This post was updated in June 2019.
As one of the leading banking and financial services institutions in the US, Wells Fargo is committed to satisfying the financial needs of their customers, and helping them succeed financially. Building an organization around this focus has required that the bank hire people who are equally committed to this goal. As Vice President of Employment Marketing, Aaron Kraljev is tasked with providing strategic direction and leadership for enterprise-wide recruitment advertising strategies.
Wells Fargo operates in over 80 different business lines. For Kraljev, attracting the best talent to meet the needs of each division requires an employment brand that connects with job seekers of any age. We talked with him about how Wells Fargo reaches out to Millennial, Gen X and Baby Boomer candidates.
What are the ways your organization has adapted to recruiting a new generation of job seekers?
Aaron Kraljev: One thing that has always been true about this space is that job seeker behavior changes pretty quickly. We’re always looking to be responsive to that, talking about what we’re seeing today and engaging people in the ways that are relevant to them.
Part of that mindset means that we spend a lot of time segmenting our attraction efforts across different diversity segments. Age is one of those, and the biggest challenge for us is to broadcast and communicate in a way that reaches each of those segments. We know that working for Wells Fargo will be different for a person in their twenties versus a person in their fifties. So, for us, everything begins with the question of who we’re targeting and how, and then tailoring the message each time. Our language and our employment brand, they’re tweaked slightly for each location and division.
I hesitate to say that all Millennials want to be talked to in a certain way. You can’t make those broad statements about huge groups of people. No matter who you are, people need information in the job search, and we leverage information to help people assess the job in front of them.
We want to respect the time of people who are looking for a job. So we’ve made the shift in methodology, investing in educating people about what it means to work for the bank. We’d rather be very upfront and have a candidate decide not to apply than target the candidates who aren’t the right fit.
While we’ve found that younger segments are more adept at technological advances in the application process, we also find that for most of our workforce, people are basically on the same page in how they approach their job search. It’s part of how anyone looks for a job now.
As people are remaining in the workforce longer, have you seen a change in the conversation about benefits and retirement?
Baby Boomers are nearing the end of their career, but so are some Gen Xers. The upper end of them are starting to retire, and we need to start thinking about how to communicate with the spread of a whole generation. This is true for Millennials too -- there are those looking for their first job but also those planning the next step in their career.
What we’ve found is that job seekers of all ages need to know about their insurance plans and their options for long-term savings. And it happens to be one benefit of working for a bank that we’re naturally disposed to have those conversations. Needing to care for children or aging parents, we often talk about those set of concerns as belonging to older workers, but people at any age can experience those things, so we don’t necessarily think of that along generational lines.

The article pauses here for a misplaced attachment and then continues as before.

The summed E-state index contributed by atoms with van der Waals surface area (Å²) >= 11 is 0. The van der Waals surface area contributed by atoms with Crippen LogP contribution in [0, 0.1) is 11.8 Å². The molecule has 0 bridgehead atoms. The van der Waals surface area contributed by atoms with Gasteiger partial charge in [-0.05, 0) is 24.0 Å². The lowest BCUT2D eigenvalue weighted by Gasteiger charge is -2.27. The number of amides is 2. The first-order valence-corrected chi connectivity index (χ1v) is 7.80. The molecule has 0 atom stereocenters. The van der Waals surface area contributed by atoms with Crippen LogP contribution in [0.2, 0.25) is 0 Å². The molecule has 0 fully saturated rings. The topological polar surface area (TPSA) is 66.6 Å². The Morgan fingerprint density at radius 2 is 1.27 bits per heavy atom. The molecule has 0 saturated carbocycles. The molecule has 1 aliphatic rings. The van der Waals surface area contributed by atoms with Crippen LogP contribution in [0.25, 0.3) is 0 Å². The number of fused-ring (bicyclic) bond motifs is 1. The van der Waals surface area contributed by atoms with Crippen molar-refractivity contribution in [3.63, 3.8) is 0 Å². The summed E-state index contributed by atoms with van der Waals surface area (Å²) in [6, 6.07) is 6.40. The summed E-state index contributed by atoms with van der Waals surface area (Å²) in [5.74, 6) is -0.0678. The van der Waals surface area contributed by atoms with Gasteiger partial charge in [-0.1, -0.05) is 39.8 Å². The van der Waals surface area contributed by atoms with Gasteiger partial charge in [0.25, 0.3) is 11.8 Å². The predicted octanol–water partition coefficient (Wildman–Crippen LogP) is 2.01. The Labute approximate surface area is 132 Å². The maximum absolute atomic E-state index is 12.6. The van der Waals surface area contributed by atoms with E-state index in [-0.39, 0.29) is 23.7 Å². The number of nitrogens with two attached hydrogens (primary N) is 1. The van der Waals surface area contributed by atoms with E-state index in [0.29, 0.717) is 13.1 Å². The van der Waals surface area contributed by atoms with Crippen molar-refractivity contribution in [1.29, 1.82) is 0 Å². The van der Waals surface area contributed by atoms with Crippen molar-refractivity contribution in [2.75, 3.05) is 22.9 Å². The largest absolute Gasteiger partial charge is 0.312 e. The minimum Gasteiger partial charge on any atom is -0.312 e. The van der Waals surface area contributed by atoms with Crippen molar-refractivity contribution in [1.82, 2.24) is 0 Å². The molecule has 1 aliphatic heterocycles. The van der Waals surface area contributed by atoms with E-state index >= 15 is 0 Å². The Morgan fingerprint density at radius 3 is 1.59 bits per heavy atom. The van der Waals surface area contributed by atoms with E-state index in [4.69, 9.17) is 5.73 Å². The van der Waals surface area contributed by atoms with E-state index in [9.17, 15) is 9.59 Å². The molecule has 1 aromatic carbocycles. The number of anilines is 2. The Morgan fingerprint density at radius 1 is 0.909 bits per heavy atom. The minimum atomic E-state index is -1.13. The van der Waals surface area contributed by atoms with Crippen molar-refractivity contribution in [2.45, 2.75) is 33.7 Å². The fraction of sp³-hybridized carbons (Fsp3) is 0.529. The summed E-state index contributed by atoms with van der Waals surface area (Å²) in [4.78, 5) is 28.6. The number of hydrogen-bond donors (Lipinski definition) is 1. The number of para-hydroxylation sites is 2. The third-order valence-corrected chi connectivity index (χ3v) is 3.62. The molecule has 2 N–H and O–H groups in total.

How do you measure and track your success with these efforts?
You find out really quickly how well you're doing with your employer brand by your onboarding process. We follow that data really closely to make sure that we’re delivering on the promises we made during the hiring process. We find that at any age, people are looking for openness and honesty when they’re making a decision about a job, and today, we invest in the channels that help candidates make educated decisions.
I don’t think that anyone in this space could say that they have too much data. We have a robust hunger for good data, and that can be hard to come by. We look at our sources of application and sources of hire, we want to invest in the places that are proven pipelines for great candidates.
The trend a few years ago was to post on large job boards, but today there are more tools out there to help you zero in on the candidates you’re looking for. We want to be as efficient with our resources as we can, and for that, we need to be precise.
How do you identify the skills your organization will need in the near future, and how do you identify the candidates who have those skills?
Before I came to Wells Fargo, I had no banking experience. I think that illustrates how we think about these things. We focus on hiring the person, believing that the right attitude is the strongest foundation for the best fit, and we teach the skills from there. As a financial institution, we tend to hire outside our vertical more than other companies might be able to. Knowing that we develop most of our skills in house also helps us avoid searching for the perfect candidate. Sometimes we find that person, but we don’t make it our highest objective.